Since a "market portfolio" is required to compute the beta for each security, we also obtain the corresponding weekly index series for the 59 equity exchanges from DataStream. Table 2 contains the names of the 59 international stock exchanges and their respective market indices. If more than one index is available for an equity exchange in a country, an effort is being made to select the most comprehensive index in that country. In the rare cases wherein data is deficient for the market index of a particular country, we select the Morgan Stanley Composite index for that country.
IV. EMPIRICAL RESULTS
Table 3 provides a summary of the various estimates of the betas. The firm's stock is cited in column 1 and the estimate of its global beta is included in column 5. The second column of this Table includes the number of equity markets wherein each stock is traded on. To manage space and to provide a concise summary of the values of the various betas in the seven group cross-listed markets (see Table 1), we have included in this Table a limited number (the first ten) of stocks, and have provided only the range of their beta estimates (columns 3 and 4) (3). A cursory examination of the estimates of the global betas and the single country betas reveals substantial differences between them. This statement, as is stated, is ad hoc at this point and needs to be statistically scrutinized via the application of the W-test that is reported below.
Table 4 summarizes the results of the W-test statistics for the multiple-listed stocks in the seven group cross-listed markets. For Group 1, i.e. wherein each security is listed on two stock exchanges, the null hypotheses for 289 out of 636 stocks are rejected, i.e., these stocks show different beta values in different stock exchanges at the10 percent or below significance (33+60+196=289). The null hypothesis for the remaining 347 stocks in this group cannot be rejected, thus leaving us to conclude that each of these stocks possesses similar betas in the two different exchanges it is cross-listed. In Groups 2 through 7, wherein each security is listed in three through eight stock exchanges, the W-test statistics for each group indicate that most of the betas in each of the exchanges are statistically significantly different. There are only two securities in Group 3 (cross-listing in 4 markets) and one security in Group 4 (cross-listing in 5 markets) that exhibit similar betas.
The above results indicate that for multiple-listed stocks, the estimates of beta computed from the market index in one exchange is significantly different from the beta computed using the market index from another exchange. This provides ample evidence not to rely on the betas computed from local market indices in decisions involving international investments. A global beta for a cross-listed stock, as specified in relationship (7), is more suitable under a global investment setting.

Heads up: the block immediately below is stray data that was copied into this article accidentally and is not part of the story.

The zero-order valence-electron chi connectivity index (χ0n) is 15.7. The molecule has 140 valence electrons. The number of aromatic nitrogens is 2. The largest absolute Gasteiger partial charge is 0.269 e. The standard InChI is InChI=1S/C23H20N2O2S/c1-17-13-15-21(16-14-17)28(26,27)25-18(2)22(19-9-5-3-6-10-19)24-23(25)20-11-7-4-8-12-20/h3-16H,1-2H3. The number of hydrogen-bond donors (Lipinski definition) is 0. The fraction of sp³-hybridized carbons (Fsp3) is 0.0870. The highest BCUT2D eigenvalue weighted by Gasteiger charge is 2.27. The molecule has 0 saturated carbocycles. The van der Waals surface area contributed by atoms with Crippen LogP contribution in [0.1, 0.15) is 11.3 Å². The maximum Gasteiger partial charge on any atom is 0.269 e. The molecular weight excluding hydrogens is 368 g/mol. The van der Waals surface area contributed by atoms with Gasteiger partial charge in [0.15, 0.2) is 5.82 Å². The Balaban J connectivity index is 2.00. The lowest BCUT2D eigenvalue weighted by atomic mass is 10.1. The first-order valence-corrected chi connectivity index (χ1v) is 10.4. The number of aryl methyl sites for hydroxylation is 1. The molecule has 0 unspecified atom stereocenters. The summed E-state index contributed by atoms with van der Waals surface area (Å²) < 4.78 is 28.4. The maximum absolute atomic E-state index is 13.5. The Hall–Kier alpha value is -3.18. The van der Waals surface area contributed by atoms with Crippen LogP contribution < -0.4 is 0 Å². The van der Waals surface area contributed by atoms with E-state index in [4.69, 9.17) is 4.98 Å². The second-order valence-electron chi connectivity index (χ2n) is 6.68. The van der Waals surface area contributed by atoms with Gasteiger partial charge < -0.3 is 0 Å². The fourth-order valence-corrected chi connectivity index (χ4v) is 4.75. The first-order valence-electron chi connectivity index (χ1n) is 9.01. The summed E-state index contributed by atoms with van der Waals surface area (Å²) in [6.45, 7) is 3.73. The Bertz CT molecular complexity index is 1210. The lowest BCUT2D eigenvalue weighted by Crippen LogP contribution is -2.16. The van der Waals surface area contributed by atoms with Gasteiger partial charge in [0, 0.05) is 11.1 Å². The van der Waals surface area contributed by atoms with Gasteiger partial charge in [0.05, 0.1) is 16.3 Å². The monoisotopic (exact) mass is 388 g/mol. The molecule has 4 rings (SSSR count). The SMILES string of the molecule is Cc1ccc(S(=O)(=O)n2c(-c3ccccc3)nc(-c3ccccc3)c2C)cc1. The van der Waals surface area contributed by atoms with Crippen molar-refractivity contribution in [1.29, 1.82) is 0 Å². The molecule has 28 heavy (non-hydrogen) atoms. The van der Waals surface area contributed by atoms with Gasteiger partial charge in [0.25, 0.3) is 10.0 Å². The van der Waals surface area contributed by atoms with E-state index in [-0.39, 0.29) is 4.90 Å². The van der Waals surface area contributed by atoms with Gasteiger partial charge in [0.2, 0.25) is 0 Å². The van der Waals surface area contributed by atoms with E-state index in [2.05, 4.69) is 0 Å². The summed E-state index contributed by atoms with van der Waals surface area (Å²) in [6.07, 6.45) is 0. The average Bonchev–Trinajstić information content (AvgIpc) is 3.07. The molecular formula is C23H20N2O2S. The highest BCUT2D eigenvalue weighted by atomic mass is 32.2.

Table 5 provides a summary of the Bartlett test statistics for the homogeneity of the error variances for all the securities that are cross-listed in the various group markets. Note that K varies across the groups, i.e., K = 2, 3, ....., 8. The total number of company betas that show homoskedasticity of variance in all markets is 401. Thus, the results reported in Table 4 are subject to the caveat that they are based on estimates that may not be BLUE. Hence, we conclude that employment of Ghai et al. (2001) approach that adjusts for some of these caveats is more appropriate.
To further elaborate on the above Bartlett test results, it should be pointed out that a measure of the information content of a market is often provided by the inverse of its variance. Hence, our use of the Bartlett tests above provides us a venue, in addition to our prime purpose to check on the homogeneity of the error variances, to examine the similarity of the information contents of the markets in each cross-listed group. In other words, the results of the Bartlett tests are indicative as to whether the markets in each group reveal the same information. Thus, an interpretation of the null hypothesis in relationship (13) is that the markets in each group reveal the same information, against the alternative hypothesis that at least one market in the group has different information from the rest of the markets in the group. For example, in the two markets case, if a security is traded in markets i and j, and another security is traded in markets i and k, we have tested, respectively, the null hypotheses that [[sigma].sup.2.sub.i] = [[sigma].sup.2.sub.j] and [[sigma].sup.2.sub.i] = [[sigma].sup.2.sub.k]. The results in Table 5 could thus be viewed in the context of the diversity in the information contents of the markets.
Since the majority of the multiple-listed stocks show strong statistical evidence of heteroskedasticity, we opted to check, as an aside, the equality of the variances of the equity markets that appear in each "group" of the markets. More specifically, we tested the equality of the variances on the market indices that appear in each of the groups. These groupings are exactly the same as the trading locations (exchanges) of the cross-listed stocks. For example, if stock j is traded in New York (NYSE) and London (FTALLSH), then the bi-variate observation (NYSE, FTALLSH) will constitute a member of the group 1 markets.